Changes to parking regulations for new development projects in the City of Victoria may be coming, after committee of the whole unanimously voted to direct staff to look into a number of considerations.
In a report, staff said parking regulations were last considered in 2018 and at the time council indicated that staff should conduct a review every five years.
Staff indicated a number of areas that would be up for consideration for off-street parking in new developments:
- Reduced parking minimums
- Implementing parking maximums
- Alternative measures in lieu of off-street parking
- Expanding standards for bike parking
- Loading staff requirements
- Additional accessibility considerations including mobility device parking
- Charging for electric vehicles
- Shared vehicle parking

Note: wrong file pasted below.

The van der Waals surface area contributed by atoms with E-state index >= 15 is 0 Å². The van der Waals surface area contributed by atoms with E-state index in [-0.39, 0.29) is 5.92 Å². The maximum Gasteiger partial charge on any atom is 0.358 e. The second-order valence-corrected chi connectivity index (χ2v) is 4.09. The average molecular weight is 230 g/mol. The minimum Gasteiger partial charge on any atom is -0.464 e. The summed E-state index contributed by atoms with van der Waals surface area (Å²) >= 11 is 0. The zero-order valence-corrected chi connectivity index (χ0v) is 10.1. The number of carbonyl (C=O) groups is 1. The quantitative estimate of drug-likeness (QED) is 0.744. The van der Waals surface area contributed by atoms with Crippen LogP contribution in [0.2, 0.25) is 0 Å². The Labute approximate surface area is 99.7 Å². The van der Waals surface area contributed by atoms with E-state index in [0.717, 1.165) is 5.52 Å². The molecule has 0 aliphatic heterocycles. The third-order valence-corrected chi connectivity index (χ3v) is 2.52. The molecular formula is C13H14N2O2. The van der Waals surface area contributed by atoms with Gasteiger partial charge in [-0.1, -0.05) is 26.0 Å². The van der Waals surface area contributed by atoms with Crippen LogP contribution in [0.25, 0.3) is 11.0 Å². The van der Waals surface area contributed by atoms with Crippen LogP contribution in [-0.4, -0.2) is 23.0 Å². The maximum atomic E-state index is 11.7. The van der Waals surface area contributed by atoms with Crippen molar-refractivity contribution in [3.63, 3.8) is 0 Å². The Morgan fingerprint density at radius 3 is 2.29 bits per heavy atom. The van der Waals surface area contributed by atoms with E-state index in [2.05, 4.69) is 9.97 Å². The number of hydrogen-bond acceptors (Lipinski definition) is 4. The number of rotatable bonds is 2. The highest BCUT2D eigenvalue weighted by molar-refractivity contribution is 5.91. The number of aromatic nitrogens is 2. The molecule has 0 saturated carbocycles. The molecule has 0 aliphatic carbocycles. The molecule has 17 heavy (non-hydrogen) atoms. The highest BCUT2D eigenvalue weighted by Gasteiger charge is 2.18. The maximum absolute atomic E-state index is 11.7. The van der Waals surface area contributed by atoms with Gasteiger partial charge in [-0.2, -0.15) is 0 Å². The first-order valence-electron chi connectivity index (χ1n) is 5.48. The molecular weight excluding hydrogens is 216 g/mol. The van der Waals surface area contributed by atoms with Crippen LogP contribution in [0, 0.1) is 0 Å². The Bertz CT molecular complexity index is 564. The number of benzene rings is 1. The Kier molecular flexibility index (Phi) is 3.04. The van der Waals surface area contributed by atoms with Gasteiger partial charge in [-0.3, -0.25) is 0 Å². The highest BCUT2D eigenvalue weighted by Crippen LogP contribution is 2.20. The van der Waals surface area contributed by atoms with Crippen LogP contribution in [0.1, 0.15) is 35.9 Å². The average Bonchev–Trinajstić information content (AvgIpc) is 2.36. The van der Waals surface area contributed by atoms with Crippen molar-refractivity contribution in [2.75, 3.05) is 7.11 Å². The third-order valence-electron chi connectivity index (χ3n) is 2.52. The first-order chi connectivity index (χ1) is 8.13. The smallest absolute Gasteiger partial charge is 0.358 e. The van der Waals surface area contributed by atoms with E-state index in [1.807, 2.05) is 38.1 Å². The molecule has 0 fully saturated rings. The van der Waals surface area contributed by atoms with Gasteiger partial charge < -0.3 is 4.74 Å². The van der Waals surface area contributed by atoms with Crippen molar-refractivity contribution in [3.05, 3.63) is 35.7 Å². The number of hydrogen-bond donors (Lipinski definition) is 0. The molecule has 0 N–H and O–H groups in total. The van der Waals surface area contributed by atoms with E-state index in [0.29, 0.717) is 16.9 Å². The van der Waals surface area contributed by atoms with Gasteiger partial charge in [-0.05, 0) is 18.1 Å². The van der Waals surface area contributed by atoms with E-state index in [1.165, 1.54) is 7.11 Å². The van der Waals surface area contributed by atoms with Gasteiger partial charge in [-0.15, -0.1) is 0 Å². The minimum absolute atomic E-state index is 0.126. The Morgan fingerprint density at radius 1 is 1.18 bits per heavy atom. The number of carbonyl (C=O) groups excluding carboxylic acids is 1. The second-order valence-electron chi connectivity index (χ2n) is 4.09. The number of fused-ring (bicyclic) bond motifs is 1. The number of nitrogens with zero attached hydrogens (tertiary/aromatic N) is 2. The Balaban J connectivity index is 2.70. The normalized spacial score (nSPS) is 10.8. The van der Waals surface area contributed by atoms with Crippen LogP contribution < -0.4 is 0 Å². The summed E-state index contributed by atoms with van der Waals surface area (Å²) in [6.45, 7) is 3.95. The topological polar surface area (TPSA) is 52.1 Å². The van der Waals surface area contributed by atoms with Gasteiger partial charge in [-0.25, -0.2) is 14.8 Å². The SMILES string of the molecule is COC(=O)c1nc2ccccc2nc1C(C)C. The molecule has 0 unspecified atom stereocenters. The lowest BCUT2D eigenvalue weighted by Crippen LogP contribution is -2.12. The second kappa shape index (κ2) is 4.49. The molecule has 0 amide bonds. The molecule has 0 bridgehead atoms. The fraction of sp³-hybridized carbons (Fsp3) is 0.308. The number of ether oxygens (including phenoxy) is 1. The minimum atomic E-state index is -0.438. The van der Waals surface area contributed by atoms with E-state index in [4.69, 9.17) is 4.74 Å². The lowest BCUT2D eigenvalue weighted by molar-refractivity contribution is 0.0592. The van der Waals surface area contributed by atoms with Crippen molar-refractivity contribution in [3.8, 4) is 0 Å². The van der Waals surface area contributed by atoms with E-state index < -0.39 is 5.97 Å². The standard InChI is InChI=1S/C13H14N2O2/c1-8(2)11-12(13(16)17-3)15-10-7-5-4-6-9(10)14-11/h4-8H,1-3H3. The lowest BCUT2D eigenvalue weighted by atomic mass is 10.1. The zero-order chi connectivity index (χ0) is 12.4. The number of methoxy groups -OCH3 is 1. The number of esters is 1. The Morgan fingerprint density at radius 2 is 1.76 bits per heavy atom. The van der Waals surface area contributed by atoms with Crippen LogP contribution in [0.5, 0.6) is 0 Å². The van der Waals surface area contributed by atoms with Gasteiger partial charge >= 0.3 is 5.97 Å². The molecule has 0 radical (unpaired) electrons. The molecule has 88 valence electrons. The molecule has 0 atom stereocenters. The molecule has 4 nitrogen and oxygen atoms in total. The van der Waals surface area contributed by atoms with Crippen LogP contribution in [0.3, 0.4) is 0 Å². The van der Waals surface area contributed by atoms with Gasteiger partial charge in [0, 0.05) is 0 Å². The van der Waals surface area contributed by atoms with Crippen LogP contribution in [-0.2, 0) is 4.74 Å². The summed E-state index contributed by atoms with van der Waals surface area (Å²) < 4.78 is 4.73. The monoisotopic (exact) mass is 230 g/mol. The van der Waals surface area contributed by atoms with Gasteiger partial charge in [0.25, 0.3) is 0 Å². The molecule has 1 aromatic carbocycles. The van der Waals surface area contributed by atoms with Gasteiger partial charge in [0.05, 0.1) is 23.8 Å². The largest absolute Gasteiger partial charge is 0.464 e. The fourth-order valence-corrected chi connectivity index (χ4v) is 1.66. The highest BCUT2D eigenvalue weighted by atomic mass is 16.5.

- Cash-in-lieu of parking
- Process changes to expedite parking variances.
While presenting to council, staff said that since the 1980s there has been a steady decrease in the number of vehicles entering and leaving the city, due to changes in land use, workplace patterns, and personal preference.
Staff said they expect this trend to continue, especially as there is more investment into alternative transportation options including public transit, walking and cycling.
Coun. Dave Thompson said he was pleased to see the scope of potential changes staff is considering.
“It feels wide-ranging but also, to pick a few examples of things that I was really pleased to see, I was pleased to see a lot more than this, but a review of accessible parking,” Thompson said.
“I was stunned when I first looked at, a couple of years ago, at the Victoria map of accessible parking spots and noticed that it was concentrated downtown and on Dallas road and almost nothing else.”
Thompson said he is happy to see there is consideration for finding alternate ways for people to get around the city.
“There will be a need for cars, it will be ongoing, and we will satisfy that need,” Thompson said. “But it’s not the only requirement. We spaces for people to live, not just for cars to live.”
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